By: Michael Campbell | Twitter: @itsthesoup
Posted: Dec. 21, 2017 | 2:21 p.m.
DINWIDDIE – For some, the start of the fall season is marked by the changing of the leaves, breaking out a warm sweater, or enjoying their favorite warm beverage. For those living around the Richard Bland College complex, their season gets underway as pecans begin falling from the college’s sprawling groves, leading to the not-so-uncommon sight of people roaming the grounds to collect a batch of their own for delicious recipes.
But, over the past couple years and, more recently, the last few months, some in the community have expressed concern over perceived changes to the college’s policy regarding community access to the groves and some have taken those concerns to local and state leaders.
During the Prince George Board of Supervisors’ meeting in December, resident Indo Radant told supervisors that it was his understanding that the groves had been closed to the public to allow for the college to harvest the pecans and sell them.
Taking a picture of the signage fixed to the outside of the groves that says the area was closed for harvesting, Radant said the parking areas were also cordoned off in an effort to prevent people from parking and walking to the groves and collect their own pecans, adding that he was told by the college that they were selling the pecans.
“This was not a good move,” Radant said of the closure of the groves for harvest. “People have come to the groves for many years and suddenly they closed it up.”
Others have echoed Radant’s sentiments with some long-time Richard Bland College pecan foragers saying they have stopped going to the groves after the college began charging for collection.
In an interview, Richard Bland College Director of Communications Joanne Williams confirmed that they are charging for pecans and, in an October 9 news release ahead of the October 15 harvest, they said, “RBC students will be manning the groves and community pickers will be asked to support the College’s educational mission by contributing $2 per pound for pecans they pick” during the times of 10 a.m. through 5 p.m. daily through November 15.
According to the news release, those funds “will be used to support students and the pecan grove,” which are the largest and oldest in the Commonwealth.
After November 15, the groves would be closed to the public, the release continued.
“We started harvesting pecans in 2013 and, during that time, we have tractors out there to get some of the pecans that don’t fall,” Williams said. “The closure is for the safety of anyone in the pecan grove so that won’t be harmed by any equipment.”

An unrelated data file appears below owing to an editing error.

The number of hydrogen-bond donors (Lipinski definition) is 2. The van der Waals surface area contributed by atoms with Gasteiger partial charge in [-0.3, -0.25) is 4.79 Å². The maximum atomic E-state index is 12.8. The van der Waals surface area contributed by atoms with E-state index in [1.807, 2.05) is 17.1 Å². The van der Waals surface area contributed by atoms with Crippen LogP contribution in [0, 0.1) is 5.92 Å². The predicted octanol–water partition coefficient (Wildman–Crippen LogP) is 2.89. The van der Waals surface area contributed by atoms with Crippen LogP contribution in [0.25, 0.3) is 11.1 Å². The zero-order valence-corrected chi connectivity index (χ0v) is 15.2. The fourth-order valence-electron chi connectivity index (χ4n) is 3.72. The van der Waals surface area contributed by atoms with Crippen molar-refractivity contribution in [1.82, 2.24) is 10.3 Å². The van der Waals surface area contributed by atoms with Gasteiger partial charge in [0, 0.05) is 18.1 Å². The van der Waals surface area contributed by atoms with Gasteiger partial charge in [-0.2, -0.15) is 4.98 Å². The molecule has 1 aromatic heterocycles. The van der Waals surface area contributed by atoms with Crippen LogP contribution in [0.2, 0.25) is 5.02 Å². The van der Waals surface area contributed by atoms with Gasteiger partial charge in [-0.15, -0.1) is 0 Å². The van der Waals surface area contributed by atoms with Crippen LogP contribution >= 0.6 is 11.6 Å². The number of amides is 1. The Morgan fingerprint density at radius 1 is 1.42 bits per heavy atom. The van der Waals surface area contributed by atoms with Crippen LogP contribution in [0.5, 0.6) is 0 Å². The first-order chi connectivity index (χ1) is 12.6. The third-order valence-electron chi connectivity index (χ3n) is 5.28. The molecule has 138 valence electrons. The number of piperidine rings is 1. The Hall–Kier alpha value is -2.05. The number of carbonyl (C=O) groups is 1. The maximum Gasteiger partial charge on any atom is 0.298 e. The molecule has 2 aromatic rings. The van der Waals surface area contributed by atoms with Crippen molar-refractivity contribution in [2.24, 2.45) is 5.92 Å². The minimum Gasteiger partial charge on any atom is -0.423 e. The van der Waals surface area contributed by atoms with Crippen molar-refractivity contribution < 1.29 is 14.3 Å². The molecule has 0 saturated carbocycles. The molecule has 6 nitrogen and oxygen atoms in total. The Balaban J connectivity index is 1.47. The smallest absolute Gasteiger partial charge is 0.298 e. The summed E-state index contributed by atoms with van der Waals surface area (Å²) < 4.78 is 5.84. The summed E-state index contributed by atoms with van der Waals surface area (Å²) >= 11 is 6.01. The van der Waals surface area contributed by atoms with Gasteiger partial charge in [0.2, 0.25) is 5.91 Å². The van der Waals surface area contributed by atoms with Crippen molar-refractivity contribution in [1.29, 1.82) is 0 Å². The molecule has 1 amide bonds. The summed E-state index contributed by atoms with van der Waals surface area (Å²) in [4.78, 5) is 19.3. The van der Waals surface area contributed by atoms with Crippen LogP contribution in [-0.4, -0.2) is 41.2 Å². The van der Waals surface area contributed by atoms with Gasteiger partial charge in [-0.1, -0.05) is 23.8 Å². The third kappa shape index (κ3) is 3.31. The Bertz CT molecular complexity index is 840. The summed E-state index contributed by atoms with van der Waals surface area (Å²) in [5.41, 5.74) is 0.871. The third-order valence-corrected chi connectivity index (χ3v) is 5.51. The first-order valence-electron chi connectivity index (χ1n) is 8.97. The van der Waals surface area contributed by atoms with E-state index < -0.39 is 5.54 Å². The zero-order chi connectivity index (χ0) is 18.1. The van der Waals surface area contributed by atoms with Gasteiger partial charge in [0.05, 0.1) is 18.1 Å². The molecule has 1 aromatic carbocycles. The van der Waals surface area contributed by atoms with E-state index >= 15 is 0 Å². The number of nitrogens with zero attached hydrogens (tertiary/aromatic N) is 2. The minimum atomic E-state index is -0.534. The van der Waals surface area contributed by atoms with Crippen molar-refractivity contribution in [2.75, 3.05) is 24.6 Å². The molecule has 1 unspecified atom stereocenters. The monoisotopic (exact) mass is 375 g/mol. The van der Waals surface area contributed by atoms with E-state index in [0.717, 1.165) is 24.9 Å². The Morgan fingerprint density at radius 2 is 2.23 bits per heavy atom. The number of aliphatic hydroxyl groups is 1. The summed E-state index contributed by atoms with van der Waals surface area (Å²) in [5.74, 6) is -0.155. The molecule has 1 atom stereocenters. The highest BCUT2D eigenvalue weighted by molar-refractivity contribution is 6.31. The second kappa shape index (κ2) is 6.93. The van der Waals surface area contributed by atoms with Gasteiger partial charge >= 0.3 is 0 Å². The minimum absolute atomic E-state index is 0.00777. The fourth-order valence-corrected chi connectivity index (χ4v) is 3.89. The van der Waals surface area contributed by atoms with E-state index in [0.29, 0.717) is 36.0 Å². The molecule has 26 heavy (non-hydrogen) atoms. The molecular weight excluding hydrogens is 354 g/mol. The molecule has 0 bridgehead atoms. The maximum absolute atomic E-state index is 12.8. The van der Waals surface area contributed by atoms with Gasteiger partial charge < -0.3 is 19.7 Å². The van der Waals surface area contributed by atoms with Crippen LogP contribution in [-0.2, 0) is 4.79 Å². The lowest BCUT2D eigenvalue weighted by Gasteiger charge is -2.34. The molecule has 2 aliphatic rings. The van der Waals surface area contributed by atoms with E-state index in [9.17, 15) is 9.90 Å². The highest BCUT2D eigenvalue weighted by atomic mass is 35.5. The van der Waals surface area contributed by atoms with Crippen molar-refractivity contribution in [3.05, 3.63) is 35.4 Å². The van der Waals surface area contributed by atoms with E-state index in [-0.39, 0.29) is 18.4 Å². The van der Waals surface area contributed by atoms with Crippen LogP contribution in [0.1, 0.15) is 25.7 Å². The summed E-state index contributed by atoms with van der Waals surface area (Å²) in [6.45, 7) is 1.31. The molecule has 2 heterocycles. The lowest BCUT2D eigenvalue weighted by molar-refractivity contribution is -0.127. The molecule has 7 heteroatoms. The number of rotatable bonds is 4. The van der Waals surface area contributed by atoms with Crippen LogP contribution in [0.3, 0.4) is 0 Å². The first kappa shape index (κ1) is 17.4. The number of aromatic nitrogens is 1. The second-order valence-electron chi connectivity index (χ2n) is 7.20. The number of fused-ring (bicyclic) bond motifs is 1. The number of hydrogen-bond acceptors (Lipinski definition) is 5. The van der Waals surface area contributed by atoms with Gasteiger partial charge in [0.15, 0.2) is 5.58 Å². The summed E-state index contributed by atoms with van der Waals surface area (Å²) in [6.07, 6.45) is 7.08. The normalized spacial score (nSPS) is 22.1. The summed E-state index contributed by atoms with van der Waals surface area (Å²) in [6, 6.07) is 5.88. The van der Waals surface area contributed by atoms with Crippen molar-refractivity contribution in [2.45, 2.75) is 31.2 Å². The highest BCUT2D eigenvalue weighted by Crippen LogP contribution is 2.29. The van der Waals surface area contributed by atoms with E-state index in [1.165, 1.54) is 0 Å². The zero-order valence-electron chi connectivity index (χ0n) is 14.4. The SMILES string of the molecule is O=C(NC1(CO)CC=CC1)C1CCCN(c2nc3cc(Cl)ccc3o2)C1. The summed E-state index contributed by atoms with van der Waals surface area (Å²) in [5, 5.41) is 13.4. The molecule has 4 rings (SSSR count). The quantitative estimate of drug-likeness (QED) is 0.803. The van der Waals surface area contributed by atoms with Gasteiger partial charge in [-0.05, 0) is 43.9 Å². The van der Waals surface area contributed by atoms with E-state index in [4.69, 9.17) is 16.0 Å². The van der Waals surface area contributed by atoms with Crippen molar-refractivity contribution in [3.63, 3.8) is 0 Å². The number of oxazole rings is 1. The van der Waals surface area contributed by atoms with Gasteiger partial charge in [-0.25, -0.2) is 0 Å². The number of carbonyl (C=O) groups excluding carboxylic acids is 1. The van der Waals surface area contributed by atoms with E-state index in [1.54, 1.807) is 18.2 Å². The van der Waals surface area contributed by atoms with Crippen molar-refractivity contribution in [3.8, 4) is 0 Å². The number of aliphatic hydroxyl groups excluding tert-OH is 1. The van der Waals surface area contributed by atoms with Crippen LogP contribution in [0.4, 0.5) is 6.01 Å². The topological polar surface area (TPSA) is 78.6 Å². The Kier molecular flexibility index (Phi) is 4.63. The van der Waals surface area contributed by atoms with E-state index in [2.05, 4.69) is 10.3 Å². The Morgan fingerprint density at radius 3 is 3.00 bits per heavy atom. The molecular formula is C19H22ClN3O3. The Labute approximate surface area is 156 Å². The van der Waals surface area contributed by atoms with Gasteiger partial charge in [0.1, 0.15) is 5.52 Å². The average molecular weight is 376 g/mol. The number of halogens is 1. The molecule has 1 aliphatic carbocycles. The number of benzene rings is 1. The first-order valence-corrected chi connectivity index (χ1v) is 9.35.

Speaking to the concerns raised by the community and during the Prince George Board of Supervisors meeting regarding the college charging pickers, Williams said the $2 per pound contribution instituted this year was voluntary.
“Some people paid for them, some didn’t,” she said. “That was okay with us.”
Williams said, in 2013 when they began harvesting the pecans, two of the university’s business classes used the college’s natural on-campus resource to teach students about marketing and taking a product from the beginning to the end of its life cycle.
“We have a partnership with Good Earth Peanut Company, who are alums of Richard Bland College, who shell them and put a coating on some of them and we do sell them,” she said. “Do we advertise tremendously that we are selling? No, we don’t because, particularly this year, we didn’t have a great season. If it doesn’t rain at exactly the right time, the trees don’t produce as much. Last year, they produced a lot more.”
“All that money goes back into maintaining the groves and it goes into the foundation for student scholarships,” Williams continued.
During his comments to the board, Radant told supervisors that last year, the groves were roped off with tape during the harvest and this year, signage accompanied closed parking lots during the harvest period. When asked, Williams said part of the closure was in an effort to keep pickers away from tractors and equipment that may be roaming through the groves during the November harvest.
“Also during that time, when we had the Pecan Festival at the end of October, we also had the ‘Barn of Terror,’ and we had that for a couple of weekends,” she remarked. “So we fixed it so you can only go into one parking lot then because we didn’t want people going to the ‘Barn of Terror’ before the event but that was only for a couple of weekends.”
Williams said the college and its groves remain open to the public to stroll through and pick pecans.
“People are certainly welcome here,” she said. “We have a lot of people who just walk through the groves and all over the college and we want the community to feel part of Richard Bland College and that Richard Bland is part of the community.”